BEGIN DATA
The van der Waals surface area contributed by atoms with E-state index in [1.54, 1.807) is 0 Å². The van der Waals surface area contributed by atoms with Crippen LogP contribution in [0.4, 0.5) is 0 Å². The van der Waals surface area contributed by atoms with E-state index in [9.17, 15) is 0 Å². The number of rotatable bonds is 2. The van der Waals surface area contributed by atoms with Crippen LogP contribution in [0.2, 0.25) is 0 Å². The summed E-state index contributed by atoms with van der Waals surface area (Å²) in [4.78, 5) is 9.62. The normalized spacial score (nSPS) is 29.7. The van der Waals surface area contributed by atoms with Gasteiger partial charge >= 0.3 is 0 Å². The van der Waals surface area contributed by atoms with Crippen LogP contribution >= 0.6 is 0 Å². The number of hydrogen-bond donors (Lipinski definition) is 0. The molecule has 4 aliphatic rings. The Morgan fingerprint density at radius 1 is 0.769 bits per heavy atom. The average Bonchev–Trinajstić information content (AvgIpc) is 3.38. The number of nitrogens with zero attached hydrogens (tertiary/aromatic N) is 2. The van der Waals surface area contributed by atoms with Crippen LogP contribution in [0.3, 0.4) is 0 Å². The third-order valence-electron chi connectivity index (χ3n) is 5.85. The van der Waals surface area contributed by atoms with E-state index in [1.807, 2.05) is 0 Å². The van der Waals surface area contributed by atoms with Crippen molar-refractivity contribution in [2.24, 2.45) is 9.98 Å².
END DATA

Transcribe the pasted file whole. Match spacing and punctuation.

The van der Waals surface area contributed by atoms with E-state index in [1.54, 1.807) is 0 Å². The van der Waals surface area contributed by atoms with Crippen LogP contribution in [0.4, 0.5) is 0 Å². The van der Waals surface area contributed by atoms with E-state index in [9.17, 15) is 0 Å². The number of rotatable bonds is 2. The van der Waals surface area contributed by atoms with Crippen LogP contribution in [0.2, 0.25) is 0 Å². The summed E-state index contributed by atoms with van der Waals surface area (Å²) in [4.78, 5) is 9.62. The normalized spacial score (nSPS) is 29.7. The van der Waals surface area contributed by atoms with Gasteiger partial charge >= 0.3 is 0 Å². The van der Waals surface area contributed by atoms with Crippen LogP contribution >= 0.6 is 0 Å². The number of hydrogen-bond donors (Lipinski definition) is 0. The molecule has 4 aliphatic rings. The Morgan fingerprint density at radius 1 is 0.769 bits per heavy atom. The average Bonchev–Trinajstić information content (AvgIpc) is 3.38. The number of nitrogens with zero attached hydrogens (tertiary/aromatic N) is 2. The van der Waals surface area contributed by atoms with Crippen LogP contribution in [0.3, 0.4) is 0 Å². The third-order valence-electron chi connectivity index (χ3n) is 5.85. The van der Waals surface area contributed by atoms with E-state index in [1.807, 2.05) is 0 Å². The van der Waals surface area contributed by atoms with Crippen molar-refractivity contribution in [2.24, 2.45) is 9.98 Å².